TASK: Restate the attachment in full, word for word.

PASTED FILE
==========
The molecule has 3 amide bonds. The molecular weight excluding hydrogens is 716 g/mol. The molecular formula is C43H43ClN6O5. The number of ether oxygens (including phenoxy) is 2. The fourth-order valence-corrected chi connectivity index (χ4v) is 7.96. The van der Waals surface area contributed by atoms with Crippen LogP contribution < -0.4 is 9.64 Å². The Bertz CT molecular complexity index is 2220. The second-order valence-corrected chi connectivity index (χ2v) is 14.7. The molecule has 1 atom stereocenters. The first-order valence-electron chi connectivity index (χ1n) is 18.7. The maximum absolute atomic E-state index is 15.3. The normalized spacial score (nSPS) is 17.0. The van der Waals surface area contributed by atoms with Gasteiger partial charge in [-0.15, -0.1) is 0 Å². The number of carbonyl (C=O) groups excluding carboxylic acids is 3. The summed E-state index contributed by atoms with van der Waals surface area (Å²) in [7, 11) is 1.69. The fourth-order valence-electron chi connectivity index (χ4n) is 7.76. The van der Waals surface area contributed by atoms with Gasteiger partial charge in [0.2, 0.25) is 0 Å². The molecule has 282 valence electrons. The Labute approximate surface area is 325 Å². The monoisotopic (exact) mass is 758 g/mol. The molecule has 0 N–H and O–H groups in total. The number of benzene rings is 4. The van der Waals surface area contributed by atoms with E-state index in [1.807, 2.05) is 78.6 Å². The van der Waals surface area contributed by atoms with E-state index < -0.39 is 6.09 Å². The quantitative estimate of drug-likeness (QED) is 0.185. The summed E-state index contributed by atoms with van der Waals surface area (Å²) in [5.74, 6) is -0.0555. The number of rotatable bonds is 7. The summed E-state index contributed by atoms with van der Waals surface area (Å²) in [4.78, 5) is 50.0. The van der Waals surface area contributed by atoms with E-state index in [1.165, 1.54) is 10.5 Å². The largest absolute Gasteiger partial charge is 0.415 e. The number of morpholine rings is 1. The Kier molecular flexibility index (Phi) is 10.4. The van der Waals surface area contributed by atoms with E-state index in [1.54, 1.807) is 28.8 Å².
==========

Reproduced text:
The molecule has 3 amide bonds. The molecular weight excluding hydrogens is 716 g/mol. The molecular formula is C43H43ClN6O5. The number of ether oxygens (including phenoxy) is 2. The fourth-order valence-corrected chi connectivity index (χ4v) is 7.96. The van der Waals surface area contributed by atoms with Crippen LogP contribution < -0.4 is 9.64 Å². The Bertz CT molecular complexity index is 2220. The second-order valence-corrected chi connectivity index (χ2v) is 14.7. The molecule has 1 atom stereocenters. The first-order valence-electron chi connectivity index (χ1n) is 18.7. The maximum absolute atomic E-state index is 15.3. The normalized spacial score (nSPS) is 17.0. The van der Waals surface area contributed by atoms with Gasteiger partial charge in [-0.15, -0.1) is 0 Å². The number of carbonyl (C=O) groups excluding carboxylic acids is 3. The summed E-state index contributed by atoms with van der Waals surface area (Å²) in [7, 11) is 1.69. The fourth-order valence-electron chi connectivity index (χ4n) is 7.76. The van der Waals surface area contributed by atoms with Gasteiger partial charge in [0.2, 0.25) is 0 Å². The molecule has 282 valence electrons. The Labute approximate surface area is 325 Å². The monoisotopic (exact) mass is 758 g/mol. The molecule has 0 N–H and O–H groups in total. The number of benzene rings is 4. The van der Waals surface area contributed by atoms with E-state index in [1.807, 2.05) is 78.6 Å². The van der Waals surface area contributed by atoms with E-state index < -0.39 is 6.09 Å². The quantitative estimate of drug-likeness (QED) is 0.185. The summed E-state index contributed by atoms with van der Waals surface area (Å²) in [5.74, 6) is -0.0555. The number of rotatable bonds is 7. The summed E-state index contributed by atoms with van der Waals surface area (Å²) in [4.78, 5) is 50.0. The van der Waals surface area contributed by atoms with E-state index in [1.165, 1.54) is 10.5 Å². The largest absolute Gasteiger partial charge is 0.415 e. The number of morpholine rings is 1. The Kier molecular flexibility index (Phi) is 10.4. The van der Waals surface area contributed by atoms with E-state index in [1.54, 1.807) is 28.8 Å².